Politicians and pundits have been shrill in their denunciation of Dharun Ravi and Molly Wei, the two Rutgers freshmen who secretly filmed Clementi with another man. Normally that’s about as far as it goes. But such a view vacuums these kids out of the profoundly homophobic system in which they live.

LGBT activist and writer Sherry Wolf hit it right on the head in a recent article:

“It's not technology's grip on youth. Or even the inhumanity of two insipid 18-year-olds playing a savage ‘prank.’ The crime is that LGBT people continue to be held in an official state of civil inequality that foments a soulless social pathology toward sexual minorities in this country. Official policy carries over into social attitudes. So long as schools lack sex and sexuality education along with anti-bullying campaigns, the insane rates of LGBT youth suicide and harassment will continue.”

One might also add to the list the persistent refusal of most states to recognize same-sex marriage. Or the foot-dragging from the Obama administration--an administration that was lauded for the “change” they were bound to bring--over striking down Don’t Ask Don’t Tell and passing the Employee Non-Discrimination Act.

It’s called second-class citizenship, and it creates an atmosphere where some of the more bigoted elements in society can poke their ugly heads out of the woodwork. Just as Jim Crow made it seem acceptable to harass and commit violence against blacks in the South, the refusal to recognize the humanity of LGBT folks makes it seem “okay” to do the same against them.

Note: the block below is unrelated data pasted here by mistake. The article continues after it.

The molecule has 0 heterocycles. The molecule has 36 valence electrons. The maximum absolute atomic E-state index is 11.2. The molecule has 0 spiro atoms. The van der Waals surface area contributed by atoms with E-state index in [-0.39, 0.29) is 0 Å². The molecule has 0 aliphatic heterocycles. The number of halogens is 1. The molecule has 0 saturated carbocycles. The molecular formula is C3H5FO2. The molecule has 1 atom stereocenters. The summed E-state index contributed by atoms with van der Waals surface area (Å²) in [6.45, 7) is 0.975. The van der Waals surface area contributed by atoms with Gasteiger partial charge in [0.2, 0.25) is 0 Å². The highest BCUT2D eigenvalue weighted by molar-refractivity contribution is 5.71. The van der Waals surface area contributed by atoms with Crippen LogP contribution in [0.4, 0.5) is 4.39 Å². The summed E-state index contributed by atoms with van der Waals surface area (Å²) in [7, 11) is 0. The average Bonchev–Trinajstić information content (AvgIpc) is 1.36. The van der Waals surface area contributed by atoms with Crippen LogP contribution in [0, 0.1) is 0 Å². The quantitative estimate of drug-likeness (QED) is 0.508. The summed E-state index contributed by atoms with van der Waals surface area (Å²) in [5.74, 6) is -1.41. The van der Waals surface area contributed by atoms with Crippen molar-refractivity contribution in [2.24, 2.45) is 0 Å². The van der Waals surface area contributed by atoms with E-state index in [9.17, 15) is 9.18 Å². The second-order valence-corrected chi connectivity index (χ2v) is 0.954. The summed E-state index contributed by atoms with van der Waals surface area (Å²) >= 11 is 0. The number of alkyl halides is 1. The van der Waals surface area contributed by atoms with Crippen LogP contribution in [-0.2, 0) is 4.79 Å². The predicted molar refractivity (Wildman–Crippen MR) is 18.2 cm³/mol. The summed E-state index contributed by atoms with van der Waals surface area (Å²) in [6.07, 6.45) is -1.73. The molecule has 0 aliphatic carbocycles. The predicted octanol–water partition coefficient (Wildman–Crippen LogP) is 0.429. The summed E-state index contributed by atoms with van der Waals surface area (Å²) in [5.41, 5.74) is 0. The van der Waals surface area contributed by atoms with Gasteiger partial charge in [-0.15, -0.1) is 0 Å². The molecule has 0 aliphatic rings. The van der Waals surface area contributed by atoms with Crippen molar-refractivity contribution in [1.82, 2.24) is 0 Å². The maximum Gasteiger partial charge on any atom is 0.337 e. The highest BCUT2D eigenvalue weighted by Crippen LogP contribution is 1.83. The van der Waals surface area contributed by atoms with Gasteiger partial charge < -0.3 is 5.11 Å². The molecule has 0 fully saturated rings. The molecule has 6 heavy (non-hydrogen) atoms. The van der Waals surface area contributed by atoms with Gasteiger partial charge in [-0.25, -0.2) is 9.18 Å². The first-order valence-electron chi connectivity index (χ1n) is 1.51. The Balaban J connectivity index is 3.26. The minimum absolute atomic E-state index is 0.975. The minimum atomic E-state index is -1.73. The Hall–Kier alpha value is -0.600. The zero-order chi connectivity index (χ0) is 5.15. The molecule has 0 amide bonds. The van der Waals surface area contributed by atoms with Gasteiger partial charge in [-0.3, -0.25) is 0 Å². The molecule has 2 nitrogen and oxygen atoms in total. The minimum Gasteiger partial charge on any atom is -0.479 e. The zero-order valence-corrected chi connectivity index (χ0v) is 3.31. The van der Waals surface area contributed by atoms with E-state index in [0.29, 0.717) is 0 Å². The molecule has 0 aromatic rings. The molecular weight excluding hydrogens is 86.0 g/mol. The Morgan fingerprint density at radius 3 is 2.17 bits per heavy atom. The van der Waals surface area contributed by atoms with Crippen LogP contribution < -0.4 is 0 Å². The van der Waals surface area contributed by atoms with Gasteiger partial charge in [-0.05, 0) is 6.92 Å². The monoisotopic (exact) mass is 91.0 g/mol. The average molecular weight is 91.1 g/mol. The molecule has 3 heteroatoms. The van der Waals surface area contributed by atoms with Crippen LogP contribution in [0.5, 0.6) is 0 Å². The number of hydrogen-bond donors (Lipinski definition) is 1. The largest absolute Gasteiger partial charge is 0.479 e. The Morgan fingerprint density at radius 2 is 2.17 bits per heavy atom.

On Sunday, October 3rd, a 34-year old gay man was attacked in, of all places, the Stonewall Inn, birthplace of gay liberation movement. That such an act can even take place highlights how deep bigotry can run when it’s enshrined in law. The past month, as we’ve heard the stories of the Clementis, Aabergs and Browns, this awful human toll has only become more apparent.

The world will never know whether Tyler Clementi might have penned a brilliant concerto of his own. Or whether Aaberg might have grown up to be a doctor or lawyer. The potential great novels that, for all we know, may have one day been written by a Billy Lucas or Seth Walsh will never be read. Whatever great contributions these kids might have made were snuffed out when they died.

As if these tragedies wasn’t palpable enough on their own terms, the pictures of Clementi playing his violin remind the rest of us that we’re a lot poorer for losing him and others like him. Yet another case in which an injury to one is a shameful injury to all.

Alexander Billet, a music journalist and socialist living in Chicago, runs the website Rebel Frequencies (http://rebelfrequencies.blogspot.com), and writes a column of the same name for the Society of Cinema and Arts.  He has also appeared in Z Magazine, New Politics, SocialistWorker.org and PopMatters.com.

He can be reached at rebelfrequencies@gmail.com.